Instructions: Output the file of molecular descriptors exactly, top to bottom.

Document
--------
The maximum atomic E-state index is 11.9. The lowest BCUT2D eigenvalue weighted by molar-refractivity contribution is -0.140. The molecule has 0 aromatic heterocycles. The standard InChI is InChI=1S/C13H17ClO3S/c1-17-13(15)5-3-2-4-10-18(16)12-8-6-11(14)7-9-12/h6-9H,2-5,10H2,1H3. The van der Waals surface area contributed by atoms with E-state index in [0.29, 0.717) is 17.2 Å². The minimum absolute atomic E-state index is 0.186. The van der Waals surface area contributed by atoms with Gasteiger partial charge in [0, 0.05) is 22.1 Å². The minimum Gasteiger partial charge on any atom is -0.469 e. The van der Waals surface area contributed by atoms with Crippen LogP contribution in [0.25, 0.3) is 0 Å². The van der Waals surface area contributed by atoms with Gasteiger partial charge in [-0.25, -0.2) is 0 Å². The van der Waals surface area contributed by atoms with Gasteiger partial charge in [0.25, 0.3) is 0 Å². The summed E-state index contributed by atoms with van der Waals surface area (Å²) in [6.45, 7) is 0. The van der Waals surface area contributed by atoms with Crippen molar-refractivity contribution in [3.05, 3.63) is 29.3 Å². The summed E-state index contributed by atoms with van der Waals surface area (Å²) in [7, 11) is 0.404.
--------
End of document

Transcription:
The maximum atomic E-state index is 11.9. The lowest BCUT2D eigenvalue weighted by molar-refractivity contribution is -0.140. The molecule has 0 aromatic heterocycles. The standard InChI is InChI=1S/C13H17ClO3S/c1-17-13(15)5-3-2-4-10-18(16)12-8-6-11(14)7-9-12/h6-9H,2-5,10H2,1H3. The van der Waals surface area contributed by atoms with E-state index in [0.29, 0.717) is 17.2 Å². The minimum absolute atomic E-state index is 0.186. The van der Waals surface area contributed by atoms with Gasteiger partial charge in [0, 0.05) is 22.1 Å². The minimum Gasteiger partial charge on any atom is -0.469 e. The van der Waals surface area contributed by atoms with Crippen LogP contribution in [0.25, 0.3) is 0 Å². The van der Waals surface area contributed by atoms with Gasteiger partial charge in [-0.25, -0.2) is 0 Å². The van der Waals surface area contributed by atoms with Gasteiger partial charge in [0.25, 0.3) is 0 Å². The summed E-state index contributed by atoms with van der Waals surface area (Å²) in [6.45, 7) is 0. The van der Waals surface area contributed by atoms with Crippen molar-refractivity contribution in [3.05, 3.63) is 29.3 Å². The summed E-state index contributed by atoms with van der Waals surface area (Å²) in [7, 11) is 0.404.